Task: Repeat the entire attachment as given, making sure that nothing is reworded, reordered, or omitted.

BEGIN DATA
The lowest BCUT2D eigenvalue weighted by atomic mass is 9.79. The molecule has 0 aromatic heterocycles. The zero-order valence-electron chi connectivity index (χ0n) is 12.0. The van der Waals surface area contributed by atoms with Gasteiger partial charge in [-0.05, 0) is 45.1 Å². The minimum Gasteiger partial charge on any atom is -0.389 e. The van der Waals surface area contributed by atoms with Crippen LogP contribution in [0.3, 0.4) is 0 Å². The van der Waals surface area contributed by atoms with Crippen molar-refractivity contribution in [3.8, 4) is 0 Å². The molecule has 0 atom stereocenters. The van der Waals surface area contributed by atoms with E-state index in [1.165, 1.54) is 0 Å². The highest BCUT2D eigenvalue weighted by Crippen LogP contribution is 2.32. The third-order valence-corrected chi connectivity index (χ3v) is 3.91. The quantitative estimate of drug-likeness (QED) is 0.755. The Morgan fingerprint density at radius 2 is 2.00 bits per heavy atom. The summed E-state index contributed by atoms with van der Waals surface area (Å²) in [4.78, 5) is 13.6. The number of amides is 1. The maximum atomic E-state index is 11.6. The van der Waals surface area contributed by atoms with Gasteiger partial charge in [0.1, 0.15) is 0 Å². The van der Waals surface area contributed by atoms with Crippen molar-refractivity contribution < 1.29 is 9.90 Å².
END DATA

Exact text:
The lowest BCUT2D eigenvalue weighted by atomic mass is 9.79. The molecule has 0 aromatic heterocycles. The zero-order valence-electron chi connectivity index (χ0n) is 12.0. The van der Waals surface area contributed by atoms with Gasteiger partial charge in [-0.05, 0) is 45.1 Å². The minimum Gasteiger partial charge on any atom is -0.389 e. The van der Waals surface area contributed by atoms with Crippen LogP contribution in [0.3, 0.4) is 0 Å². The van der Waals surface area contributed by atoms with Crippen molar-refractivity contribution in [3.8, 4) is 0 Å². The molecule has 0 atom stereocenters. The van der Waals surface area contributed by atoms with E-state index in [1.165, 1.54) is 0 Å². The highest BCUT2D eigenvalue weighted by Crippen LogP contribution is 2.32. The third-order valence-corrected chi connectivity index (χ3v) is 3.91. The quantitative estimate of drug-likeness (QED) is 0.755. The Morgan fingerprint density at radius 2 is 2.00 bits per heavy atom. The summed E-state index contributed by atoms with van der Waals surface area (Å²) in [4.78, 5) is 13.6. The number of amides is 1. The maximum atomic E-state index is 11.6. The van der Waals surface area contributed by atoms with Gasteiger partial charge in [0.1, 0.15) is 0 Å². The van der Waals surface area contributed by atoms with Crippen molar-refractivity contribution < 1.29 is 9.90 Å².